Duty of Care: Why it’s vital for travel uncertainty

Business travel has come to a halt during the Covid-19 pandemic, as stay-at-home restrictions have required companies to hold more virtual meetings.
While the outbreak is not yet over, experts have started to project a rebound for corporate travel.  As travel begins to resume, the prospect of taking a business trip has become a daunting task for many travellers whose main worry remains to stay safe.

While the duty of care has always been high on corporate agendas for many travel managers, the crisis has put it squarely at the top, forcing them to rethink the way they support travellers away from the office environment.
Our extraordinary times hit business travel harder than anything anyone has ever experienced before. But out of adversity comes opportunity. The pandemic has been the catalyst for introducing robust duty of care and safety measures into businesses’ corporate travel programmes, which will ultimately benefit their travelling employees’ wellbeing in the long-term.
So, as companies begin to plot the course ahead, businesses need to re-look at their current travel practices and evaluate how they can meet their duty of care obligations for their employees and customers.
From disparate bookings to flight delays, a business trip had the potential of being complicated even before our 2020 health and safety challenges. Employees have never been keen to deal with any added stress and want to feel safe while doing their jobs. Since safety has become a moving target, businesses now need to adapt and to move with it — which means they also need to change.
A recent survey commissioned by SAP Concur found that 96 per cent of business travellers identified at least one measure they consider to be critical for their company to implement when travel resumes, and 18 per cent say they’ll look for a new role, inside or outside the company, that does not require travel if measures aren’t implemented. Despite that, travellers ranked “excitement” second when asked about feelings on a return to travel, showing there is still appetite for travelling — if it’s done safely.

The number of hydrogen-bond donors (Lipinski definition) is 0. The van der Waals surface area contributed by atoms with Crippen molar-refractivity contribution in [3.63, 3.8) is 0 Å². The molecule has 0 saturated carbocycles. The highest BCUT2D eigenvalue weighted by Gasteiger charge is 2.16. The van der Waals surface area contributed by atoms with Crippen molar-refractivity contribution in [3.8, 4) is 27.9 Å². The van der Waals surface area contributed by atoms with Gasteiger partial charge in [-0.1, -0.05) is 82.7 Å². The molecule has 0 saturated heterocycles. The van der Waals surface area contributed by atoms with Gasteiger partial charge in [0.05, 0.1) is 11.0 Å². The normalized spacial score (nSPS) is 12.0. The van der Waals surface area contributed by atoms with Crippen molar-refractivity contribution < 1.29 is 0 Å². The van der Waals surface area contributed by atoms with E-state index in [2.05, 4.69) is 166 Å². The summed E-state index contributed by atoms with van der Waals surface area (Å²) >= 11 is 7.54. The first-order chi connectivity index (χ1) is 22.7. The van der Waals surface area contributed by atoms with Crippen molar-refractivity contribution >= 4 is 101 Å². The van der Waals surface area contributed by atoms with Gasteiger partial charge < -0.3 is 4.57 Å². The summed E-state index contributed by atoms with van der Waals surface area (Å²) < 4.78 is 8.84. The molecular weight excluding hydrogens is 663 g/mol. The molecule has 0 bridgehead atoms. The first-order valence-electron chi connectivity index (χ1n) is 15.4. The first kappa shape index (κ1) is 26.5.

As a result, businesses need to look at new tools and practices they can implement to help navigate the ‘new normal’ of travel. First, businesses should consider referencing the latest public health and safety advisories, travel provider cancellation policies and new travel guidelines from their local governments.
Additionally, there are new features in the TripIt Pro app available to travellers which allow them to access Neighbourhood Safety Scores’ — which surfaces safety scores from 1 to 100 for neighbourhoods around the world, representing low to high risk. Whether travelling for business or leisure, such technology can help raise safety awareness that’s granular to the neighbourhood a person is visiting.
It also provides the latest Covid-19 information for all destinations that travellers visit. This includes current infection rates, quarantine rules upon arrival, testing requirements, and other information passengers need to know before visiting the area, helping them to stay as informed as possible.
(The author is MENA South Director at SAP Concur)